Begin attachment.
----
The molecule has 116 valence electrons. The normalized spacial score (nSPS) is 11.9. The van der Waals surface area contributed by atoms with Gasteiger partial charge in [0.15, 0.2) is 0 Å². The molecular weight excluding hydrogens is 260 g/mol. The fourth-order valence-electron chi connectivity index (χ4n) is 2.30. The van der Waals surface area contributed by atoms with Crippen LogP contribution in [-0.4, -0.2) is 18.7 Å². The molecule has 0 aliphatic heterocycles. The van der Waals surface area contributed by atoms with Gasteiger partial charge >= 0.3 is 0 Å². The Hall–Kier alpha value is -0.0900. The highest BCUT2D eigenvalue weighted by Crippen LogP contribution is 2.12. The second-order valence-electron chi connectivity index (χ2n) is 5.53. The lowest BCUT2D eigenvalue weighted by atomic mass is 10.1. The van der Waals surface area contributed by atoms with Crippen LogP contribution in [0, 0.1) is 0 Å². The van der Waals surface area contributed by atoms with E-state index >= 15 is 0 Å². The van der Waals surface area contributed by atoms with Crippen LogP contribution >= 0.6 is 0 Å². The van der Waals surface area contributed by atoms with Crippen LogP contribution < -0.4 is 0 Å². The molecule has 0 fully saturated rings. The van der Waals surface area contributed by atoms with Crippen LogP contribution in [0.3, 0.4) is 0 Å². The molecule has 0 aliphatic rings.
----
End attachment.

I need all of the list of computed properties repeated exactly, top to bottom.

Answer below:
The molecule has 116 valence electrons. The normalized spacial score (nSPS) is 11.9. The van der Waals surface area contributed by atoms with Gasteiger partial charge in [0.15, 0.2) is 0 Å². The molecular weight excluding hydrogens is 260 g/mol. The fourth-order valence-electron chi connectivity index (χ4n) is 2.30. The van der Waals surface area contributed by atoms with Crippen LogP contribution in [-0.4, -0.2) is 18.7 Å². The molecule has 0 aliphatic heterocycles. The van der Waals surface area contributed by atoms with Gasteiger partial charge >= 0.3 is 0 Å². The Hall–Kier alpha value is -0.0900. The highest BCUT2D eigenvalue weighted by Crippen LogP contribution is 2.12. The second-order valence-electron chi connectivity index (χ2n) is 5.53. The lowest BCUT2D eigenvalue weighted by atomic mass is 10.1. The van der Waals surface area contributed by atoms with Crippen LogP contribution in [0, 0.1) is 0 Å². The van der Waals surface area contributed by atoms with E-state index >= 15 is 0 Å². The van der Waals surface area contributed by atoms with Crippen LogP contribution >= 0.6 is 0 Å². The van der Waals surface area contributed by atoms with Crippen LogP contribution < -0.4 is 0 Å². The molecule has 0 fully saturated rings. The van der Waals surface area contributed by atoms with Crippen LogP contribution in [0.3, 0.4) is 0 Å². The molecule has 0 aliphatic rings.